As economists begin assessing the strength of President Obama’s plan to overhaul financial regulation, in particular the expansion of responsibility at the Federal Reserve, news reports about the other big chunk of news therein—the proposed creation of the Consumer Financial Protection Agency—have focused largely on the exhilaration that consumer groups have expressed about the victory.

“About time,” read a headline at the Philadelphia Inquirer. The San Francisco Chronicle led with a consumer rights advocate’s sentiment: “I call it a game changer.” “It’s the part of financial regulation that we’ll actually notice,” noted Ezra Klein, blogging at The Washington Post.

To be sure, there’s great symbolism in the agency’s creation; it’s the administration’s most direct response to the plight of the little guy. But a little more skepticism concerning the proposed CFPA wouldn’t be a bad thing.

This is particularly the case because others, predicting a bitter battle, are already casting the opponents—banks v. consumer groups—in unproductive stone. The Los Angeles Times dubbed it one of the “most controversial” provisions in the proposed overhaul, while The Washington Post noted that “opposition is piling up with particular speed” against the idea of the agency.

That’s just it, however. The agency is still just an idea—a heavily symbolic one, but an idea nonetheless—that’ll be tweaked and altered before it’s implemented in any form. Framing it as a pitched summer battle between banks and consumer groups, or as a win for the little guy, obviates too quickly the need for reporting of a more practical strain: analyzing what its existence would mean at varying shades of strength (after Congress and special interests have gotten through with it), and weighing its practical (i.e. actual) impact on consumers’ daily lives.

And let’s not forget that this agency is ultimately the administration’s most popular sell to the American public. NPR discussed yesterday the “built-in public appeal” surrounding the proposed agency, which would (note the verbs and adjectives employed) “not only enforce existing laws, but write new ones to help protect consumers from, for example, predatory lenders and unscrupulous credit card companies.” Purely on a visceral level, the consumer protection agency enjoys a clear public mandate, and in that sense, it’s an easy one to cheer.

But as plenty of voices have noted, its efficacy is still very much a wait-and-see proposition. One of those quoted during the NPR segment is Douglas Elliott, an economist at the Brookings Institution, who said, “[It] can be helpful…but it needs to find the best way to protect consumers while allowing healthy innovation.” And indeed, whether the version that pops out the other side of Congress’s deliberations will have “any teeth,” as Matt Yglesias queried at ThinkProgress, is a valid question that bears more investigation.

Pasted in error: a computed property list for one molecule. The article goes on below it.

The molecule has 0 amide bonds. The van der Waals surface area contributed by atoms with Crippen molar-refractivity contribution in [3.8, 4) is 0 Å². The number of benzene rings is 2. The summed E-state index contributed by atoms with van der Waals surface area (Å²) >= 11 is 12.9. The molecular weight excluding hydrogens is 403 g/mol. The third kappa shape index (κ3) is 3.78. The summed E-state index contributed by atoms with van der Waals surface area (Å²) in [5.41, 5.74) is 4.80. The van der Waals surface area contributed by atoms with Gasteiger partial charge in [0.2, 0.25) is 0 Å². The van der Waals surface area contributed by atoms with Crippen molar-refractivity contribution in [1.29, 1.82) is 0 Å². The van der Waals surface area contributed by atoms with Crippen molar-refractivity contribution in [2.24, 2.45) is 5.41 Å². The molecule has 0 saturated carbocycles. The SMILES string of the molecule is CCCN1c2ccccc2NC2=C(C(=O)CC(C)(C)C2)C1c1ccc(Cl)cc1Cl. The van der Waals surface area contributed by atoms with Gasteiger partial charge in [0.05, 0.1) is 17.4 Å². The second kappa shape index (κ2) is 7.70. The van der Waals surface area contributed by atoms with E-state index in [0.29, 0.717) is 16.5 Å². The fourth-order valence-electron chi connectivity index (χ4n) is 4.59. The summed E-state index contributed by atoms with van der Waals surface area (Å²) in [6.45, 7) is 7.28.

Similarly, Pat Garofalo, another TP blogger, warned that the agency “can’t be second tier, without enough resources or stature to do its job effectively.” Simon Johnson at The New Republic called it “potentially powerful in all the right ways,” but said it would depend on “how vigorously Treasury will defend this idea against the financial sector lobbies.” Bob Franken at The Huffington Post, meanwhile, sputtered, “don’t bet on meaningful consumer protection emerging from the legislative garbage heap.” Megan McArdle at The Atlantic wore her skepticism on her sleeve, calling the proposed CFPA “at worst harmless, and at best mildly helpful,” and adding, “I’m skeptical that it will have any effect.”

It would have helped had McArdle fleshed that comment out. But her vein of skepticism is a good one, because it encourages more meted-out and measured reporting after the fact. And that’s particularly good considering that, as Klein, among others, has noted, Congress won’t “really begin considering these reforms until the end of summer or the beginning of fall,” giving banks and other financial companies “months to organize against the provisions they consider most onerous”—including, it seems, the details regarding the creation of the CFPA. Given that, the skepticism seems both warranted and—if it keeps the public debate going with a commitment not to the symbolism, but to the actual architecture of an idea—welcome.

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Jane Kim is a writer in New York.